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Special Lecture: Unveiling the Mysteries of Past Climate, Oceans, and Life Using Novel Isotopic Techniques

Sierra Petersen, University of Michigan Department of Earth and Environmental Sciences
Thursday, March 23, 2017
1:30-2:30 PM
2548 Clarence Cook Little Building Map
Stable isotopes of carbonate have long been used to reconstruct past climate and environmental conditions. The recent development of the clumped isotope paleothermometer has expanded the range of possible applications of these isotopic techniques to cover more environments and time periods. My research uses these isotopic tools to reconstruct past climate and ocean conditions during times of dynamic climate change. The end of the Cretaceous period was marked by turmoil with the massive Deccan Traps volcanic event and the Chicxulub meteorite impact combining to create the most famous of the “Big Five” mass extinctions. I will show new climate records from multiple localities spanning these final few tumultuous million years, present evidence of volcanism-induced climate change, and link these climate changes to extinction patterns. I will put these impressive climate shifts in the context of background climate conditions at the time through a global temperature dataset. Finally, I will present an investigation of intriguing isotopic results from one site that reveal information about the life cycle of an extinct bivalve species and demonstrate the breadth of possible applications of these isotopic techniques.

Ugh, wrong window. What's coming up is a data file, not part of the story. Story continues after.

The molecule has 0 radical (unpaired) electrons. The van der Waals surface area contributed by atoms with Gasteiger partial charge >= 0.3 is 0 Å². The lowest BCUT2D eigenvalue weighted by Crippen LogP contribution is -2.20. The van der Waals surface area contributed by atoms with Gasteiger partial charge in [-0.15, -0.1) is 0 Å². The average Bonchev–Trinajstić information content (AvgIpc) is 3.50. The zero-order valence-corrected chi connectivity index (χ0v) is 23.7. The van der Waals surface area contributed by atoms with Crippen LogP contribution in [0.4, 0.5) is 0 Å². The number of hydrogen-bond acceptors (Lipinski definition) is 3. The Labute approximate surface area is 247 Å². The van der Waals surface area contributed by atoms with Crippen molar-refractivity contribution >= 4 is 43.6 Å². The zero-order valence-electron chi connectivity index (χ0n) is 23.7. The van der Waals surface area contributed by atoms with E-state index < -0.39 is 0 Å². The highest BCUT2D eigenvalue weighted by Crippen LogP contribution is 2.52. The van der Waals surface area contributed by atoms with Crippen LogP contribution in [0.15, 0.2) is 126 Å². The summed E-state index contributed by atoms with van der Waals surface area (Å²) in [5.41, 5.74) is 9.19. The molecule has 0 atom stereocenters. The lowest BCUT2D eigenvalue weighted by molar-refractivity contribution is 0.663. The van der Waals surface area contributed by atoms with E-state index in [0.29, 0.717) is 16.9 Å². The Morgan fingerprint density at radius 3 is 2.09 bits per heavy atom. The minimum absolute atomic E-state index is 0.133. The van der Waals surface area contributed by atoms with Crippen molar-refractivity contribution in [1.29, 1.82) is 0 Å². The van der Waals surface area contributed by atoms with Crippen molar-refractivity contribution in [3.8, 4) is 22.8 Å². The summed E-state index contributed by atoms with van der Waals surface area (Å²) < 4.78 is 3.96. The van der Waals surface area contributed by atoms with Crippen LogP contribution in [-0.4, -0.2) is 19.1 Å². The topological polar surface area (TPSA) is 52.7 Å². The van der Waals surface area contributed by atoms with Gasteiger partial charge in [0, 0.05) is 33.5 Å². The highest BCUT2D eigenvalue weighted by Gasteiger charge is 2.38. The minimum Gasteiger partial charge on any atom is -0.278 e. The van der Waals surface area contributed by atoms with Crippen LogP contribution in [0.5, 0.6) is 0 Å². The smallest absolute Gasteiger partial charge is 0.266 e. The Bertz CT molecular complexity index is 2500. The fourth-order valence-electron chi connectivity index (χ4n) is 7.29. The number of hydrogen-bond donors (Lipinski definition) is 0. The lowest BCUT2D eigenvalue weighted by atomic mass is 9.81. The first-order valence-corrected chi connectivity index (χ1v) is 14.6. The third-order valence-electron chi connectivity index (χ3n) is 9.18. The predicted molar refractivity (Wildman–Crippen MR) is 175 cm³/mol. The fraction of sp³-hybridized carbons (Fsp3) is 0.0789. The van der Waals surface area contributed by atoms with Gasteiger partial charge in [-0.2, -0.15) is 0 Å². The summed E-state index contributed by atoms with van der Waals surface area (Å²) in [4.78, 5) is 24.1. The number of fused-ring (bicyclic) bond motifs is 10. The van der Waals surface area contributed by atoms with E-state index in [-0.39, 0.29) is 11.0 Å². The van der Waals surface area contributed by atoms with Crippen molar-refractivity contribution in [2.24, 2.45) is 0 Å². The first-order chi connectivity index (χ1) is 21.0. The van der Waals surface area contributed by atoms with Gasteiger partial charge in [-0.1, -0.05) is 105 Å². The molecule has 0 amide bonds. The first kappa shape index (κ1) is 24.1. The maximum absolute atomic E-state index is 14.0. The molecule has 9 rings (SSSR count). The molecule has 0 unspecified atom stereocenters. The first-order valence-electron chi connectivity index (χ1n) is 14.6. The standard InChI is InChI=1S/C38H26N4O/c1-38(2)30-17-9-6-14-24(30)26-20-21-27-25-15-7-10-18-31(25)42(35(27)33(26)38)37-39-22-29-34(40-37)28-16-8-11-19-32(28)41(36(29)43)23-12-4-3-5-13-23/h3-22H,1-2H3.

Building: Clarence Cook Little Building
Event Type: Lecture / Discussion
Tags: Lecture
Source: Happening @ Michigan from Earth and Environmental Sciences